Connect with us
The Northern Rivers Times | NSW Northern Rivers News
The Northern Rivers Times Rural News
The Northern Rivers Times News Edition 107
The Northern Rivers Times | NSW Northern Rivers News
The Northern Rivers Times Rural News Edition 107
The Northern Rivers Times News Edition 107
previous arrow
next arrow

New South Wales News

4600+ new workers required for New South Wales resources industry

Published

on

NSW Northern Rivers Breaking News

4600+ new workers required for New South Wales resources industry

New South Wales’ resources and energy industry will conservatively require an additional 4,635 workers by the end of 2027, according to new modelling released by the Australian Resources and Energy Employer Association.
Resources and Energy Workforce Forecast: 2022-2027, released by AREEA today (Friday 22 July), breaks down the estimated labour required to operate new, expansion and restarted mining and oil and gas projects expected to enter production by December 2027.
Nationally, the report lists 107 projects as being either committed or advanced in feasibility and considered likely to proceed within the five-year period. This would create demand for an additional 24,000 new workers across the country.
New South Wales has 19 projects advanced in its investment pipeline which are forecast to create demand for 4,635 new workers, according to AREEA’s modelling based on Department on Industry project data.
“New South Wales has a healthy number of new and expansion projects in its investment pipeline, set to add around 4635 workers to its workforce by the end of 2027. This would represent 13.7% growth on today’s employment levels,” said AREEA Chief Executive, Steve Knott AM.
“Like Queensland, the strong majority of this demand will come from the coal sector. Eleven coal project expansions will add another 53.3mtpa onto NSW’s annual coal production and require an estimated 2865 new workers by 2026. Another lone new coal project (Wallarah 2) is scheduled for completion in 2027, requiring 290 workers.
“Should this to come fruition it would lift NSW’s coal workforce, which has been in fairly strong decline in recent years, by nearly 20%.”
Gold is the second most represented commodity, with three expansions and one new project (McPhillamys) set to come online by 2026 and require about 670 new workers.
With the resources sector facing significant skills shortages at present, Mr Knott said New South Wales resources operators may struggle to fill these shortages without “creative solutions from industry and government”.
“While we will always celebrate the strength of the industry and the jobs and other benefits that come with increased project investment, our industry is battling the worst skills crisis in a generation,” he said.
“This is threatening the continuity of existing operations, resulting in temporary or permanent production downgrades, and driving other workforce issues including historic levels of staff turnover.
“With vacancy levels also at record highs and not showing any signs of easing, we do not expect the industry’s existing labour force to offer any real relief to this forecasted future demand, for example through planned project closures or reductions. Demand for skilled labour will far outstrip supply.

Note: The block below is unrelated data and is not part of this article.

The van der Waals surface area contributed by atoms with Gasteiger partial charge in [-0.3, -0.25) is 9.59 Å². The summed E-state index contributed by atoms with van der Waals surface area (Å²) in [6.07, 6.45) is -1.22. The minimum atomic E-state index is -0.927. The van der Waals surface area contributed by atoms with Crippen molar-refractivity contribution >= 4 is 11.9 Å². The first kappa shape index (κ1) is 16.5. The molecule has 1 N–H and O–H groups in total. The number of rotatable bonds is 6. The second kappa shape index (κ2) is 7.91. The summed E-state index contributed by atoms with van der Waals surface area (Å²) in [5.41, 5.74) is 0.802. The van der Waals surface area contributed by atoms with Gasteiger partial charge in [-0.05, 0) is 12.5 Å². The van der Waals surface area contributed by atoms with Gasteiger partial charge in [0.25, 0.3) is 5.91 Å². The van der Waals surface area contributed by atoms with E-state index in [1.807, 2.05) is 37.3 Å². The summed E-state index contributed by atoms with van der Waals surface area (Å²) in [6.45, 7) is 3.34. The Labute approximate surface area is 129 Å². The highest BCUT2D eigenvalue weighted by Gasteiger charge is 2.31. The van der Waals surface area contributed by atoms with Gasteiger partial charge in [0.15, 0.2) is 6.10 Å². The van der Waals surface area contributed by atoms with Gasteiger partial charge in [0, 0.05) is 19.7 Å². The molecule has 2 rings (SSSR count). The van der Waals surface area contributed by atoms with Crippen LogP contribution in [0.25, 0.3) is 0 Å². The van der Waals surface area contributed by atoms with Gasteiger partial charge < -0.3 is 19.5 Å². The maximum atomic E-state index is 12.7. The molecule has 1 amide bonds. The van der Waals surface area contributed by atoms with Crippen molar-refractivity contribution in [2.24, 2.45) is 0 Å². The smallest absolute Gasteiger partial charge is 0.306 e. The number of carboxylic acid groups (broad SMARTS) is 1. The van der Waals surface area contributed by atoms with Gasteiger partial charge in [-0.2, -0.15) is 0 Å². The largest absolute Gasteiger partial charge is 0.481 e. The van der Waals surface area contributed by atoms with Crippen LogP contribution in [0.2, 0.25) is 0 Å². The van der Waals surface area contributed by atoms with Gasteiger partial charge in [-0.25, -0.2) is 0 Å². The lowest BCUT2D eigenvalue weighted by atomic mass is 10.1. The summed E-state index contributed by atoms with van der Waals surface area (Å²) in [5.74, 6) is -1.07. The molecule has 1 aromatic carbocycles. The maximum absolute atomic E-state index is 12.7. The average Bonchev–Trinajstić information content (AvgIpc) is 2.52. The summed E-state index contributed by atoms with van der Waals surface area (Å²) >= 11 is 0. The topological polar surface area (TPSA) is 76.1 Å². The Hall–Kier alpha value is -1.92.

“Simply, unless industry and government can find some creative solutions, the skills crisis facing not only the resources and energy industry but all sectors of the Australian economy, will persist for years to come.”

New South Wales News

Teacher shortages: Education union states case to Parliamentary Inquiry

Published

on

By

NSW Northern Rivers Breaking News

Teacher shortages: Education union states case to Parliamentary Inquiry

Today the Independent Education Union appeared before the NSW Parliament’s Inquiry into Teacher Shortages. The IEU represents the industrial and professional interests of 33,000 teachers and support staff in non-government schools in NSW and the ACT.

“This was a great opportunity to advocate on behalf of members and explain to the Inquiry what it’s like working in schools right now,” said IEUA NSW/ACT Branch Secretary Mark Northam.

“The teacher shortage has to be taken seriously. It’s about a better deal for teachers and support staff. It’s about the students and the future of education. It’s about more time for lesson planning, improved pay, and real strategies to address the teacher shortages.”

The Inquiry, chaired by One Nation’s Mark Latham and comprising members of the Labor opposition, the Greens, Liberals and Nationals, heard that COVID had not caused the current issues but it had exacerbated them.

“The IEU has been warning about impending staff shortages for many years due to a range of factors including an ageing workforce, mid-career teacher retention issues and dramatically decreasing enrolments in initial teacher education courses,” Northam said.

Data from the Australian Institute for Teaching and School Leadership reveals:

  • 28 per cent of teachers say they will leave the profession within four years